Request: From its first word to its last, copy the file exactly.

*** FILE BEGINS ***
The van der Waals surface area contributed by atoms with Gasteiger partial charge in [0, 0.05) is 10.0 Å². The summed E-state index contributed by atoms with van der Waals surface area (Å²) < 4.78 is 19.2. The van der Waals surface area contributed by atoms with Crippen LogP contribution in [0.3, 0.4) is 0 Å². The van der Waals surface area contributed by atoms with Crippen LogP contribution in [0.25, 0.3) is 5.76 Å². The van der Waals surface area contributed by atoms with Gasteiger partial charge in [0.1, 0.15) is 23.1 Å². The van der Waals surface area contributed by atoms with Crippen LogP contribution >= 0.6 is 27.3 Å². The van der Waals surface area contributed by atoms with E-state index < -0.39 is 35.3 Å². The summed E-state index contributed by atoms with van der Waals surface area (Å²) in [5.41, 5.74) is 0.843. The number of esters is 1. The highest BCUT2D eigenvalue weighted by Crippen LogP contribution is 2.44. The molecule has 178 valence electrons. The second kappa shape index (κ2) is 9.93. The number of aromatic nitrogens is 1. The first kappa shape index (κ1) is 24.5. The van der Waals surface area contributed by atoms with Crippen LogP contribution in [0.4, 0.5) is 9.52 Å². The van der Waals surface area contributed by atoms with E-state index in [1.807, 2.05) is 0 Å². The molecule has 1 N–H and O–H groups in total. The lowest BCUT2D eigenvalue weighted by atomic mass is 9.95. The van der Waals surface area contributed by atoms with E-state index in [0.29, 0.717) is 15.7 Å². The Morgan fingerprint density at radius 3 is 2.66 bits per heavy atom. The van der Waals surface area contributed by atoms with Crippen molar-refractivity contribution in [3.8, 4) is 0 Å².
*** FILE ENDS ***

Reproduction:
The van der Waals surface area contributed by atoms with Gasteiger partial charge in [0, 0.05) is 10.0 Å². The summed E-state index contributed by atoms with van der Waals surface area (Å²) < 4.78 is 19.2. The van der Waals surface area contributed by atoms with Crippen LogP contribution in [0.3, 0.4) is 0 Å². The van der Waals surface area contributed by atoms with Crippen LogP contribution in [0.25, 0.3) is 5.76 Å². The van der Waals surface area contributed by atoms with Gasteiger partial charge in [0.1, 0.15) is 23.1 Å². The van der Waals surface area contributed by atoms with Crippen LogP contribution >= 0.6 is 27.3 Å². The van der Waals surface area contributed by atoms with E-state index < -0.39 is 35.3 Å². The summed E-state index contributed by atoms with van der Waals surface area (Å²) in [5.41, 5.74) is 0.843. The number of esters is 1. The highest BCUT2D eigenvalue weighted by Crippen LogP contribution is 2.44. The molecule has 178 valence electrons. The second kappa shape index (κ2) is 9.93. The number of aromatic nitrogens is 1. The first kappa shape index (κ1) is 24.5. The van der Waals surface area contributed by atoms with Crippen LogP contribution in [0.4, 0.5) is 9.52 Å². The van der Waals surface area contributed by atoms with E-state index in [1.807, 2.05) is 0 Å². The molecule has 1 N–H and O–H groups in total. The lowest BCUT2D eigenvalue weighted by atomic mass is 9.95. The van der Waals surface area contributed by atoms with E-state index in [0.29, 0.717) is 15.7 Å². The Morgan fingerprint density at radius 3 is 2.66 bits per heavy atom. The van der Waals surface area contributed by atoms with Crippen molar-refractivity contribution in [3.8, 4) is 0 Å².